dragnet boxI’ve been a big fan of Dragnet since I discovered the late 1960s episodes when I was about 10. When I started listening to old-time radio, Dragnet quickly became one of my favorites in that medium, too. So this Christmas, when my husband presented me with The Game of Dragnet, I was delighted. (By the way, it’s really hard to explain gifts like this to “normal” friends who get jewelry and cookware as presents.)

This Week’s Game: The Game of Dragnet, 1955, Transogram.

The Box: Sergeant Joe Friday, in black and white, gives us a rueful smile, while uniformed officers (in color) pursue a criminal nearby. Shouldn’t Friday be helping them? The box, board, and instructions all include the label “Badge 714” as a kind of subtitle. Remember when syndicated versions of shows that were still airing in prime time ran under alternate titles? Badge 714 was Dragnet’s syndication title.

The Promotional Blurb on the Box: “Do you have the instincts of a detective? Are you adept at interrogation, clever at deduction? You are! Then you must play this drama packed game! Here it is!—a realistic and exciting game of skill, deduction, and luck for teenagers and adults, based on DRAGNET, famous on radio, TV, and in the movies.”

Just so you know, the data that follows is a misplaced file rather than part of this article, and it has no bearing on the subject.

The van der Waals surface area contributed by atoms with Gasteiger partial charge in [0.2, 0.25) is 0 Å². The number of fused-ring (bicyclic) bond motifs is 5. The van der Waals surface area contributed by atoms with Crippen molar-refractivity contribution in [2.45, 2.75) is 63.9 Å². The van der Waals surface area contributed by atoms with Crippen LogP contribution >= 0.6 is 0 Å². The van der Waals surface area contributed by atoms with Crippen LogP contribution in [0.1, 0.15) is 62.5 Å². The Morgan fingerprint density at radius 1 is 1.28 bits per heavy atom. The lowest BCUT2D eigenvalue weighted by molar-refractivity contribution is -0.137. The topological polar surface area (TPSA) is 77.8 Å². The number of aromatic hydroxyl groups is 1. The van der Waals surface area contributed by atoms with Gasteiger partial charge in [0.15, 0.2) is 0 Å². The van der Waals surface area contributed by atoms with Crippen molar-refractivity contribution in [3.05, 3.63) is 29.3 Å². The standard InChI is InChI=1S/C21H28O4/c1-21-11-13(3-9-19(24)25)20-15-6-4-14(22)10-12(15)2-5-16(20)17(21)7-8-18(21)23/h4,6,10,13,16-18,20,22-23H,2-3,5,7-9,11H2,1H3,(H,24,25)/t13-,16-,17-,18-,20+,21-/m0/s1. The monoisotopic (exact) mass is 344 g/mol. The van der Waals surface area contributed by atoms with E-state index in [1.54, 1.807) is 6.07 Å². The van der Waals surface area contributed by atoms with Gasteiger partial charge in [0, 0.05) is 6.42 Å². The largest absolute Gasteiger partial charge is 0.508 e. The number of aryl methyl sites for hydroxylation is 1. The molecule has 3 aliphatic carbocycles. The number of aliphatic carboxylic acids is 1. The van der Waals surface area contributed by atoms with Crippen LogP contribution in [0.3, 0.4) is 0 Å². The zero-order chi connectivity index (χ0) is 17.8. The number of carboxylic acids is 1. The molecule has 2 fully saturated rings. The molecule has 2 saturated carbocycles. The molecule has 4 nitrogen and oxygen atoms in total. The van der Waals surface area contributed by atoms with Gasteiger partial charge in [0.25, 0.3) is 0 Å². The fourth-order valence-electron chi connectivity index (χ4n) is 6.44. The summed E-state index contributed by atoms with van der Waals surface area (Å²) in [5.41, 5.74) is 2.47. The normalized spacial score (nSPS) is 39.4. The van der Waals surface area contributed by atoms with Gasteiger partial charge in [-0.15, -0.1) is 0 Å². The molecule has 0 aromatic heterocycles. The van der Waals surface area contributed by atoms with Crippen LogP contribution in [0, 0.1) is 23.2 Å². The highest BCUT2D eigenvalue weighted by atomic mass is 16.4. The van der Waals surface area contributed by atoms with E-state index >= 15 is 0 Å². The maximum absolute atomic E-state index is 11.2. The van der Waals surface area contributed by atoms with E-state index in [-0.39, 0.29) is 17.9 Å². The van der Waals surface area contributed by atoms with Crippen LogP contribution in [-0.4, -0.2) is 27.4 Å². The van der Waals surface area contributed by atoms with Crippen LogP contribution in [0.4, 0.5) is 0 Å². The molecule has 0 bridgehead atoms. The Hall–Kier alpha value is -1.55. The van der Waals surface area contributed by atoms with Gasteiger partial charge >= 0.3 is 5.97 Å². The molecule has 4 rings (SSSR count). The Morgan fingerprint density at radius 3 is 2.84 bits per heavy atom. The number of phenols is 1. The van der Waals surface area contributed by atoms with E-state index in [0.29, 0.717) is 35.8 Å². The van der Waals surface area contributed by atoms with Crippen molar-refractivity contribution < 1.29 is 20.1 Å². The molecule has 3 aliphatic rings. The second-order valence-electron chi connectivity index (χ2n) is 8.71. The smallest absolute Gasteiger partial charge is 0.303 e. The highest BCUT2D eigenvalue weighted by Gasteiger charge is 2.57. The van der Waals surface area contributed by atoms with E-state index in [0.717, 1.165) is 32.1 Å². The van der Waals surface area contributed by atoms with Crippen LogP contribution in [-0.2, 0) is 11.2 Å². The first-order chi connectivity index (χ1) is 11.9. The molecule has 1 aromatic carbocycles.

This is actually only about one-fourth of the copy—it is the War and Peace of promotional blurbs.

dragnet board

The Board: The box copy also refers to this a “fascinating and absolutely unique game.” The board, however, is quite generic. Transogram and other companies often produced boards that they could re-purpose for subsequent games. All they would have to do to re-use this design is to swap out the center circle.

suspects dragnet cars

Two “suspects” flanked by police cars. Doesn’t that pink suspect look threatening? The green disc below is one of the numbered, interchangeable suspect bases.

Game Pieces: Six police squad cars in various colors and seven suspects. The latter are bell-shaped pieces of colored plastic that attach to interchangeable green bases. Each base bears a number.

Crime File Cards: The most interesting thing about these is that they have random holes punched in them. This mystified me until I read that in the instructions that they “simulate authentic key-punched police file cards.”

Then, of course, I had to seek out more information about key punching.

dragnet instructions

If you want to play this game, set aside an afternoon for reading the instructions.

Game Play: It’s kind of like Clue, but much more complicated. Before the game starts, suspects are attached to bases and planted at various Suspect Hideouts around the board. Each player receives three police file cards. Each player will try to collect three police file cards that fit the same crime—a crime card, a location card, and an evidence card. Each of these cards also has a number on it. When a player adds the three numbers on their three correct cards together, they will get the number of the suspect they are seeking